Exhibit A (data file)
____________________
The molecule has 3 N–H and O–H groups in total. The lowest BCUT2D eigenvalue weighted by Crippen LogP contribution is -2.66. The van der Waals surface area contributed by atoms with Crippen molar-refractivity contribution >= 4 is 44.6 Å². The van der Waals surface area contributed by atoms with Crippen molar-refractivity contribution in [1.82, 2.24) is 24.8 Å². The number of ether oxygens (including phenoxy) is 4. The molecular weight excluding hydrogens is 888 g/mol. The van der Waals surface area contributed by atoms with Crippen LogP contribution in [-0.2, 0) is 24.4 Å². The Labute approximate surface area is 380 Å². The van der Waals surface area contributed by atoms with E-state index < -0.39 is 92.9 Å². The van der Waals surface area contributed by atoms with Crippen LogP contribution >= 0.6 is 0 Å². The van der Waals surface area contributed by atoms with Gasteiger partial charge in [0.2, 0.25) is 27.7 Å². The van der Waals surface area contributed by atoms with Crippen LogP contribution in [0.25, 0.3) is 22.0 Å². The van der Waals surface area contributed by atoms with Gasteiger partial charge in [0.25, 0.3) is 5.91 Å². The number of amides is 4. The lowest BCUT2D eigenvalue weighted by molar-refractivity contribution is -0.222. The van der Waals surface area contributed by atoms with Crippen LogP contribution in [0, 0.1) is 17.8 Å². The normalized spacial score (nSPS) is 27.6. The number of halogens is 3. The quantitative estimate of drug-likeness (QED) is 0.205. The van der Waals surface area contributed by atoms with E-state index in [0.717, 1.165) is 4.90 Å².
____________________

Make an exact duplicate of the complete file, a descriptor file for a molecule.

The molecule has 3 N–H and O–H groups in total. The lowest BCUT2D eigenvalue weighted by Crippen LogP contribution is -2.66. The van der Waals surface area contributed by atoms with Crippen molar-refractivity contribution >= 4 is 44.6 Å². The van der Waals surface area contributed by atoms with Crippen molar-refractivity contribution in [1.82, 2.24) is 24.8 Å². The number of ether oxygens (including phenoxy) is 4. The molecular weight excluding hydrogens is 888 g/mol. The van der Waals surface area contributed by atoms with Crippen LogP contribution in [-0.2, 0) is 24.4 Å². The Labute approximate surface area is 380 Å². The van der Waals surface area contributed by atoms with E-state index < -0.39 is 92.9 Å². The van der Waals surface area contributed by atoms with Crippen LogP contribution >= 0.6 is 0 Å². The van der Waals surface area contributed by atoms with Gasteiger partial charge in [0.2, 0.25) is 27.7 Å². The van der Waals surface area contributed by atoms with Crippen LogP contribution in [0.25, 0.3) is 22.0 Å². The van der Waals surface area contributed by atoms with Gasteiger partial charge in [0.25, 0.3) is 5.91 Å². The number of amides is 4. The lowest BCUT2D eigenvalue weighted by molar-refractivity contribution is -0.222. The van der Waals surface area contributed by atoms with Crippen LogP contribution in [0, 0.1) is 17.8 Å². The normalized spacial score (nSPS) is 27.6. The number of halogens is 3. The quantitative estimate of drug-likeness (QED) is 0.205. The van der Waals surface area contributed by atoms with E-state index in [0.717, 1.165) is 4.90 Å².